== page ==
Holiday hunger or holiday provision? How we as an industry can help
In 2019, across the UK, there is reported to be thousands of children who are going hungry in the school holidays – a sad reflection on our society. Personally, I don’t like to use the phrase “holiday hunger” as I feel it is misery-inducing and heart-breaking therefore I will be referring to “holiday provision” throughout my opinion piece.
At present, the provisions across the country are extremely fragmented and if these initiatives are to be fully effective, the projects needs to be co-ordinated and managed by the Government, or by an agency representing and reporting to government.
The efforts being made by various organisations to ensure that some of these struggling children are receiving free meals during the school holidays is to be commended. Working in the foodservice industry means that we can support these projects to the best of our ability and it is our responsibility to give back and help our local communities.
At Bidfood, we regularly support our customer base and communities. This year, we have launched our own dedicated campaign to support holiday provision across the country. No matter who you work for in the food and drink sector, you can play a part. As a business, we frequently engage with suppliers, schools, caterers and charities to support where we can. However, I feel key figureheads within the industry must look at coming together to drive this initiative forward and maximise results. This issue is close to our hearts at Bidfood and is close to mine as a parent.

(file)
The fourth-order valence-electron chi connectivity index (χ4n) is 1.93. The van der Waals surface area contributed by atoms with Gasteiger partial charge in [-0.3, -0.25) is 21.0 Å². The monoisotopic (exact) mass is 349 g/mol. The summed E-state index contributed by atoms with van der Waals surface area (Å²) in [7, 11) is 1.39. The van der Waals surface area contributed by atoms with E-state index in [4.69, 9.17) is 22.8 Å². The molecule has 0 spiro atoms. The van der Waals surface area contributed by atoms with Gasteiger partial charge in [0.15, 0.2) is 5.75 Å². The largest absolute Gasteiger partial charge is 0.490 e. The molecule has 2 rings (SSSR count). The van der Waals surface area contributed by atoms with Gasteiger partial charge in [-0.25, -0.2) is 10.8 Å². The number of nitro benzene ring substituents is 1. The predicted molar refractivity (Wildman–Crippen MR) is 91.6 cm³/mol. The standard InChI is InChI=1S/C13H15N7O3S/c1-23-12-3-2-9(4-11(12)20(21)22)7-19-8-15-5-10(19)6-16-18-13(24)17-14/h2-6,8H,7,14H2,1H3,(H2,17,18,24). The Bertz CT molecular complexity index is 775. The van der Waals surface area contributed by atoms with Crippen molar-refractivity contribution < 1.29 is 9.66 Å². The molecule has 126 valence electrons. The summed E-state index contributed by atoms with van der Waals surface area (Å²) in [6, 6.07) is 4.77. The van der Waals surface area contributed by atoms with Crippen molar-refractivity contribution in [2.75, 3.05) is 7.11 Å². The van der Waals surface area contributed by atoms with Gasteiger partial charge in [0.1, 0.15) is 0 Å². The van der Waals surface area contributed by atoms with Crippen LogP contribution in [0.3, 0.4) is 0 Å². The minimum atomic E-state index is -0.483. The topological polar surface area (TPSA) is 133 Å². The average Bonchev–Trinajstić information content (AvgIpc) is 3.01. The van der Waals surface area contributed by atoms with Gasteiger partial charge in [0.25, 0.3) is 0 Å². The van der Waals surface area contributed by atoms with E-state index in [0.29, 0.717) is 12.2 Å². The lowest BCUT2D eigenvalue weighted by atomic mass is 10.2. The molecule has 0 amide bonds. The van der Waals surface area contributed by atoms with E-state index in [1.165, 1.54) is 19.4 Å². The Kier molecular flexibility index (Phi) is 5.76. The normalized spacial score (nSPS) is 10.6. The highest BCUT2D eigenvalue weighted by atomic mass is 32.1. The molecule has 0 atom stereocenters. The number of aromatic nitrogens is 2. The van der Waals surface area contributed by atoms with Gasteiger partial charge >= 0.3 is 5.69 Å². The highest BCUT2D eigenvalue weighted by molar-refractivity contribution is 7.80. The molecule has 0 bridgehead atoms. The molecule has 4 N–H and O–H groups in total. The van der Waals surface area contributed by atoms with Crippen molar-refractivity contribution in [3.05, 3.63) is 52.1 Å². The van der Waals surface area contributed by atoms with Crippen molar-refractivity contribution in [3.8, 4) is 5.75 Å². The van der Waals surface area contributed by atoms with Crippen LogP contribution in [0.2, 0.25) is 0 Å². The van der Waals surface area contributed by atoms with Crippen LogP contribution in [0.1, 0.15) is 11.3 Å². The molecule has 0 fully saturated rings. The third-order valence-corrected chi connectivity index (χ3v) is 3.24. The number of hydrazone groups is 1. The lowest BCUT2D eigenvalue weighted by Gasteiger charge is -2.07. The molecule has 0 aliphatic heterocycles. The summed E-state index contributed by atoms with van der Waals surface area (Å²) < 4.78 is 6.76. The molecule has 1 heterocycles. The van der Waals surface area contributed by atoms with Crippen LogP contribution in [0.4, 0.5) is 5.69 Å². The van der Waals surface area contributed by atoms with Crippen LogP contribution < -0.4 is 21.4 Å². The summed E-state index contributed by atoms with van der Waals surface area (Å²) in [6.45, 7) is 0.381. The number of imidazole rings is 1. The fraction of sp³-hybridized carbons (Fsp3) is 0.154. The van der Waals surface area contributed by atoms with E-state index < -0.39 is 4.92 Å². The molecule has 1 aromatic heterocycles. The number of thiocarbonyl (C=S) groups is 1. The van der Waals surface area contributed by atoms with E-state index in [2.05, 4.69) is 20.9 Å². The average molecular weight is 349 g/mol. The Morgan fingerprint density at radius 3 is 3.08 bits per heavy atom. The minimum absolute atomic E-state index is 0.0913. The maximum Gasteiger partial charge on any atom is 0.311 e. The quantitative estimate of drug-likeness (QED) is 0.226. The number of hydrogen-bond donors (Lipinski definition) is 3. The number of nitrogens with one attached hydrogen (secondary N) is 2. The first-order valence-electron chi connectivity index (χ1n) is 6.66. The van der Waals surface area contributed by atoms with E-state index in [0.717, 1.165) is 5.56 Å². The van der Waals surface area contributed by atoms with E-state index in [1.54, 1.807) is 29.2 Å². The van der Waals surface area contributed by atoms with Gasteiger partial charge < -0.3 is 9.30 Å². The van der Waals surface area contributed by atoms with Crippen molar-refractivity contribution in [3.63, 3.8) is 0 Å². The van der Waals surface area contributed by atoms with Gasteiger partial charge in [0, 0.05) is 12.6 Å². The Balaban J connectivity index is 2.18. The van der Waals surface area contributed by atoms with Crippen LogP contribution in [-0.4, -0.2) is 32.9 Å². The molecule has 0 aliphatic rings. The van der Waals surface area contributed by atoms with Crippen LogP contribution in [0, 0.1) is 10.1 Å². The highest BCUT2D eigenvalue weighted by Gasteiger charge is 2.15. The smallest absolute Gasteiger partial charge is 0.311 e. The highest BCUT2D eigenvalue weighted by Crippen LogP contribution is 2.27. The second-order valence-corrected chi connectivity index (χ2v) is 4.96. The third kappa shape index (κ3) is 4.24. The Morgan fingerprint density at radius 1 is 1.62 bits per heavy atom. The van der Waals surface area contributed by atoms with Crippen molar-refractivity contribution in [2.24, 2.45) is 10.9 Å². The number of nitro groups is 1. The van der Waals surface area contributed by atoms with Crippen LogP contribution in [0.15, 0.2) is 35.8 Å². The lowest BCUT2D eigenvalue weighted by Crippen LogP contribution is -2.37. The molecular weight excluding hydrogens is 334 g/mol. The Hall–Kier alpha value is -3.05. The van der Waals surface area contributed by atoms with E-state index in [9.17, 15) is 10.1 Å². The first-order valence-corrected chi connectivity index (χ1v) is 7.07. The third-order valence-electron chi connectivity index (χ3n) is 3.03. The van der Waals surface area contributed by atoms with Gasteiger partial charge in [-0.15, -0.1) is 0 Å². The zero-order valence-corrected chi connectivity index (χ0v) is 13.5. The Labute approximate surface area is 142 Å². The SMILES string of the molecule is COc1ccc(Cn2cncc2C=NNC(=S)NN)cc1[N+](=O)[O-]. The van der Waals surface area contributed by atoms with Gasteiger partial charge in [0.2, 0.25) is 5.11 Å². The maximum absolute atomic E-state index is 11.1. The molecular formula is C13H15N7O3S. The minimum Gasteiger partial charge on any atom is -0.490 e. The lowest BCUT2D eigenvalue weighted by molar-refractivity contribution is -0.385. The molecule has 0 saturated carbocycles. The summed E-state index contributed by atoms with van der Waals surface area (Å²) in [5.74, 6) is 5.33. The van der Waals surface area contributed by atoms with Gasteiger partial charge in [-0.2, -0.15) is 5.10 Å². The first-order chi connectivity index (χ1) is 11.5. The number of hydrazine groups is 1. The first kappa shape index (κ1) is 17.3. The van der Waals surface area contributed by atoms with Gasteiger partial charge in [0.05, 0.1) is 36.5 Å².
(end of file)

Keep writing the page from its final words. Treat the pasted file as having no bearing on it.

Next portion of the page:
There are already a number of successful initiatives providing holiday meals, such as HCL’s Fit, Fed and Read & CaterEds Big Summer Food Tour, but these are on a case by case basis. We will need to do more research to identify exactly what is being produced on a national level, alongside an accurate assessment of the actual number of children in need of this provision and where they are located in the UK.
It is well known that local authorities’ finances are stretched and in some cases they are having to reduce care to the elderly and some children. In addition, the Government’s allowance to provide universal free school meals to reception, year 1 and year 2 in primary schools, continues to be set at £2.30 since its introduction in 2014. With the increases in food prices, it’s proving difficult to maintain this provision whilst also retaining the quality of the free meals. There is an industry committee in place to approach the Government to request increasing this funding, during the Consumer Spending Review in October 2019. However, this could well be delayed due to Brexit.
To conclude, the future of holiday provision is uncertain, but the need for children to be fed in the school holidays will continue. If we are to reach all the children who require the meals, we will need to come together to identify the issues and address them promptly. It is our duty as businesses within the food and drink industry to do all we can to help where we can.